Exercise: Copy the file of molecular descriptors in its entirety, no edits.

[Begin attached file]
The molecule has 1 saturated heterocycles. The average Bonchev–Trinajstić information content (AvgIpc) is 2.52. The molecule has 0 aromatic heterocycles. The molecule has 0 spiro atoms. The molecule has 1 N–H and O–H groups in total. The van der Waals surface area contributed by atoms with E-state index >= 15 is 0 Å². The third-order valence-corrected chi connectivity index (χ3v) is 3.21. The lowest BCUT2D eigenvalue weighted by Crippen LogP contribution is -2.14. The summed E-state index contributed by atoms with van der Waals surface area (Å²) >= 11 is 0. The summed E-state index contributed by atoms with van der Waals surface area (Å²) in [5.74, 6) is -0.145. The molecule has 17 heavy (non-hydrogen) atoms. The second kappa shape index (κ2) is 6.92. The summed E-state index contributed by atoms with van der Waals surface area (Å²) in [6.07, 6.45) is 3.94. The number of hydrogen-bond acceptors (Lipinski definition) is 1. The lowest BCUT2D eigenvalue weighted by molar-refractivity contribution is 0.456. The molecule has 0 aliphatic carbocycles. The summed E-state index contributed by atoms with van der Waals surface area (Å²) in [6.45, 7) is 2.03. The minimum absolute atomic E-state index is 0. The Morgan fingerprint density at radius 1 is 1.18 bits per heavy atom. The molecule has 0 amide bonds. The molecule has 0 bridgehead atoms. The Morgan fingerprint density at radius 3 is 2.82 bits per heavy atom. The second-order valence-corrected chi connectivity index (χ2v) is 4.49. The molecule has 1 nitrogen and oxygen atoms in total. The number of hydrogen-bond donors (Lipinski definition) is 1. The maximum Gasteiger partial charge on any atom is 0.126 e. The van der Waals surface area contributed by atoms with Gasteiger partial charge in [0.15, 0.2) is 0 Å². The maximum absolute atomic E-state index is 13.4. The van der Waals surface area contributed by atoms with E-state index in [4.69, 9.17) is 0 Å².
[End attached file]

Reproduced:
The molecule has 1 saturated heterocycles. The average Bonchev–Trinajstić information content (AvgIpc) is 2.52. The molecule has 0 aromatic heterocycles. The molecule has 0 spiro atoms. The molecule has 1 N–H and O–H groups in total. The van der Waals surface area contributed by atoms with E-state index >= 15 is 0 Å². The third-order valence-corrected chi connectivity index (χ3v) is 3.21. The lowest BCUT2D eigenvalue weighted by Crippen LogP contribution is -2.14. The summed E-state index contributed by atoms with van der Waals surface area (Å²) >= 11 is 0. The summed E-state index contributed by atoms with van der Waals surface area (Å²) in [5.74, 6) is -0.145. The molecule has 17 heavy (non-hydrogen) atoms. The second kappa shape index (κ2) is 6.92. The summed E-state index contributed by atoms with van der Waals surface area (Å²) in [6.07, 6.45) is 3.94. The number of hydrogen-bond acceptors (Lipinski definition) is 1. The lowest BCUT2D eigenvalue weighted by molar-refractivity contribution is 0.456. The molecule has 0 aliphatic carbocycles. The summed E-state index contributed by atoms with van der Waals surface area (Å²) in [6.45, 7) is 2.03. The minimum absolute atomic E-state index is 0. The Morgan fingerprint density at radius 1 is 1.18 bits per heavy atom. The molecule has 0 amide bonds. The molecule has 0 bridgehead atoms. The Morgan fingerprint density at radius 3 is 2.82 bits per heavy atom. The second-order valence-corrected chi connectivity index (χ2v) is 4.49. The molecule has 1 nitrogen and oxygen atoms in total. The number of hydrogen-bond donors (Lipinski definition) is 1. The maximum Gasteiger partial charge on any atom is 0.126 e. The van der Waals surface area contributed by atoms with Gasteiger partial charge in [0.15, 0.2) is 0 Å². The maximum absolute atomic E-state index is 13.4. The van der Waals surface area contributed by atoms with E-state index in [4.69, 9.17) is 0 Å².